Your web applications will act like real iPhone apps!

Your web applications will act like real iPhone apps!

By Valentina Tuta

Among the most anticipated updates in the iOS 16.4 beta, users are excited about the new performance of mobile web apps, as Apple is now committed to giving them a more native app-like look and feel. For this reason, we’ll be telling you all the details we know so far so you can be prepared. Let’s get started

More about web apps

To begin with, it should be noted that Safari web applications added to your home screen will now be able to request permission to receive automatic notifications. While as far back as the first iPhone you’ve been able to add a shortcut to websites to your homescreen represented as app-like icons, the web apps haven’t been able to send you notifications or show notification badges. 

However, with iOS and iPadOS 16.4 that will change. Likewise, according to the blog post by Brady Eidson and Jen Simmons, here’s how the push notifications will work:

“A web app that has been added to the Home Screen can request permission to receive push notifications as long as that request is in response to direct user interaction — such as tapping on a ‘subscribe’ button provided by the web app. iOS or iPadOS will prompt the user to give the web app permission to send notifications. The user can then manage those permissions per web app in Notifications Settings — just like any other app on iPhone and iPad. The notifications from web apps work exactly like notifications from other apps. They show on the Lock Screen, in Notification Center, and on a paired Apple Watch.”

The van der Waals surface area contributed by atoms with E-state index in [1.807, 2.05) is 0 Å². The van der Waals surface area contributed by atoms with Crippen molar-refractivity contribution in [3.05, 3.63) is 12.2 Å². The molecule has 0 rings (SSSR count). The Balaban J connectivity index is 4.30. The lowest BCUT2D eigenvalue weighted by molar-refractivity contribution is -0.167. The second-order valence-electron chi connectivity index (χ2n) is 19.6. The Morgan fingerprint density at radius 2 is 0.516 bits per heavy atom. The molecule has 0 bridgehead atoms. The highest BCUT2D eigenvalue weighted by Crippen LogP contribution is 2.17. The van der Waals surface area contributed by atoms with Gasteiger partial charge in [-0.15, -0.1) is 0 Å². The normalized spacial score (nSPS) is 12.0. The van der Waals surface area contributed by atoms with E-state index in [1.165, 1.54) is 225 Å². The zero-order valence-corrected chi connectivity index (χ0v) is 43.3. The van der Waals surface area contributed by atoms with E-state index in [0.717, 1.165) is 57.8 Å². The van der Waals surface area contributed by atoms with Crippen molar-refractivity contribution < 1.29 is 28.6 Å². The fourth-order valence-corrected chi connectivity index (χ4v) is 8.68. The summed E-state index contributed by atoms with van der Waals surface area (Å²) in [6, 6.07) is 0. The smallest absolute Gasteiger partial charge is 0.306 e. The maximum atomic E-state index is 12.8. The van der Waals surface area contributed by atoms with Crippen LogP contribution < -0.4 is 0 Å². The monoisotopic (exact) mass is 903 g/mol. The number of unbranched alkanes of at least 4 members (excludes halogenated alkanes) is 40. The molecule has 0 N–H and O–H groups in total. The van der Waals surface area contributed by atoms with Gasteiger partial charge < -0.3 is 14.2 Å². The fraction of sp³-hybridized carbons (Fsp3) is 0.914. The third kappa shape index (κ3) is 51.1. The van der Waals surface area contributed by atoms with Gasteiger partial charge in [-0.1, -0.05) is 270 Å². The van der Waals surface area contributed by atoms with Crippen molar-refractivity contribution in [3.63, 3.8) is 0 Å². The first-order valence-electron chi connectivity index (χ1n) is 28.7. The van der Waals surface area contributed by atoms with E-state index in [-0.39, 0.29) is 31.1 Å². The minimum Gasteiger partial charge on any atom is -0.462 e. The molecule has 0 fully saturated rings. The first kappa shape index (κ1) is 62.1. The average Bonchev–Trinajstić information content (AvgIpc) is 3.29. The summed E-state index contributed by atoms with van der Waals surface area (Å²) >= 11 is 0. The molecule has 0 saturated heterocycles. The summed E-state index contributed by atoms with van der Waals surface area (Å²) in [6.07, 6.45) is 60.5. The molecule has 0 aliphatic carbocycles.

Furthermore, the notifications would work just like native notifications, too, appearing in all areas where you’d expect to see them, like the Notification Center, Lock Screen and on a paired Apple Watch.

Focus mode and badge count

On the other hand, web apps will be able to set not just a notification badge count but also (and according to the blog) the notifications will support Focus modes too. But if it’s not enough, you’ll be happy to know that if you have multiple versions of a web app on your homescreen, they can have different settings, which might be useful to help separate personal and work use, for example.

Final thoughts

Certainly, automatic notifications linked to web browsers are not exactly a new technology. Nevertheless, it is interesting to see how Apple adopts the feature now that it is under pressure not to “demonstrate anti-competitive behaviour”.

Moreover, these web push notification changes were actually promised quite a long time ago, as Apple first announced web push notifications were on the way back at WWDC 2022 in June. So basically, they were already late.

Finally, we can say that with this change, the company can point to web apps as an alternative to its App Store, claiming they have the same ability to target and reach iPhone and iPad users as native apps do.

Because, it’s not just Safari that’s getting some web app improvements: starting with iOS and iPadOS 16.4, you can save websites and apps from third-party browsers to your homescreen, too.


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